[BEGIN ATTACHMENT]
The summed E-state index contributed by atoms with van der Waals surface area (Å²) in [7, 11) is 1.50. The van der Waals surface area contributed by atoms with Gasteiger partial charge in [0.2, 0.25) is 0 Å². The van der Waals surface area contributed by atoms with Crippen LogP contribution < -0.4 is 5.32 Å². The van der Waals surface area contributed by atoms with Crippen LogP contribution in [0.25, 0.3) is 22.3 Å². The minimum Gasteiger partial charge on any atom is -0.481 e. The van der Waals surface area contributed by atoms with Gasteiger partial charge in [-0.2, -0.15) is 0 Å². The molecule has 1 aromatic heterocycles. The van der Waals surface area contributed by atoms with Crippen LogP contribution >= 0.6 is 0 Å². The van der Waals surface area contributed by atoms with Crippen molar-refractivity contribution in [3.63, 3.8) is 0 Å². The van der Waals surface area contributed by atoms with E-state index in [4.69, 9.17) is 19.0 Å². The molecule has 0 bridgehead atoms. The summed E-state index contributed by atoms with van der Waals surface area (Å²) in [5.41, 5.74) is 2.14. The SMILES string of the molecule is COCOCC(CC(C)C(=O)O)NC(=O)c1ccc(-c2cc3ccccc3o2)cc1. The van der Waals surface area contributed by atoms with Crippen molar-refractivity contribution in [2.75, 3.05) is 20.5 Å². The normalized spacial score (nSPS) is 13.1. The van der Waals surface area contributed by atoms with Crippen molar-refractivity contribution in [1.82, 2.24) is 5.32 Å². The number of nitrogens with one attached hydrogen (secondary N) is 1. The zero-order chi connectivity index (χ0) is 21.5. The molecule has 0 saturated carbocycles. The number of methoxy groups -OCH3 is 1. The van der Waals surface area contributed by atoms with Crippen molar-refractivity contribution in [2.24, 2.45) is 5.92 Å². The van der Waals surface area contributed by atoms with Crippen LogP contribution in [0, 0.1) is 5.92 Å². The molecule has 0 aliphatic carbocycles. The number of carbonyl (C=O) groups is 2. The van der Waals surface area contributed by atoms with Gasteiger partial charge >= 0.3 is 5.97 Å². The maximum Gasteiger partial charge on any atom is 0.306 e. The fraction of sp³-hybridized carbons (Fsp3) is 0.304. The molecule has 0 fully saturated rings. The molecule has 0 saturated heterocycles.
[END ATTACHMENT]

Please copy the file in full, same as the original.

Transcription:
The summed E-state index contributed by atoms with van der Waals surface area (Å²) in [7, 11) is 1.50. The van der Waals surface area contributed by atoms with Gasteiger partial charge in [0.2, 0.25) is 0 Å². The van der Waals surface area contributed by atoms with Crippen LogP contribution < -0.4 is 5.32 Å². The van der Waals surface area contributed by atoms with Crippen LogP contribution in [0.25, 0.3) is 22.3 Å². The minimum Gasteiger partial charge on any atom is -0.481 e. The van der Waals surface area contributed by atoms with Gasteiger partial charge in [-0.2, -0.15) is 0 Å². The molecule has 1 aromatic heterocycles. The van der Waals surface area contributed by atoms with Crippen LogP contribution >= 0.6 is 0 Å². The van der Waals surface area contributed by atoms with Crippen molar-refractivity contribution in [3.63, 3.8) is 0 Å². The van der Waals surface area contributed by atoms with E-state index in [4.69, 9.17) is 19.0 Å². The molecule has 0 bridgehead atoms. The summed E-state index contributed by atoms with van der Waals surface area (Å²) in [5.41, 5.74) is 2.14. The SMILES string of the molecule is COCOCC(CC(C)C(=O)O)NC(=O)c1ccc(-c2cc3ccccc3o2)cc1. The van der Waals surface area contributed by atoms with Crippen molar-refractivity contribution in [2.75, 3.05) is 20.5 Å². The normalized spacial score (nSPS) is 13.1. The van der Waals surface area contributed by atoms with Crippen molar-refractivity contribution in [1.82, 2.24) is 5.32 Å². The number of nitrogens with one attached hydrogen (secondary N) is 1. The zero-order chi connectivity index (χ0) is 21.5. The molecule has 0 saturated carbocycles. The number of methoxy groups -OCH3 is 1. The van der Waals surface area contributed by atoms with Crippen molar-refractivity contribution in [2.24, 2.45) is 5.92 Å². The van der Waals surface area contributed by atoms with Crippen LogP contribution in [0, 0.1) is 5.92 Å². The molecule has 0 aliphatic carbocycles. The number of carbonyl (C=O) groups is 2. The van der Waals surface area contributed by atoms with Gasteiger partial charge >= 0.3 is 5.97 Å². The maximum Gasteiger partial charge on any atom is 0.306 e. The fraction of sp³-hybridized carbons (Fsp3) is 0.304. The molecule has 0 fully saturated rings. The molecule has 0 saturated heterocycles.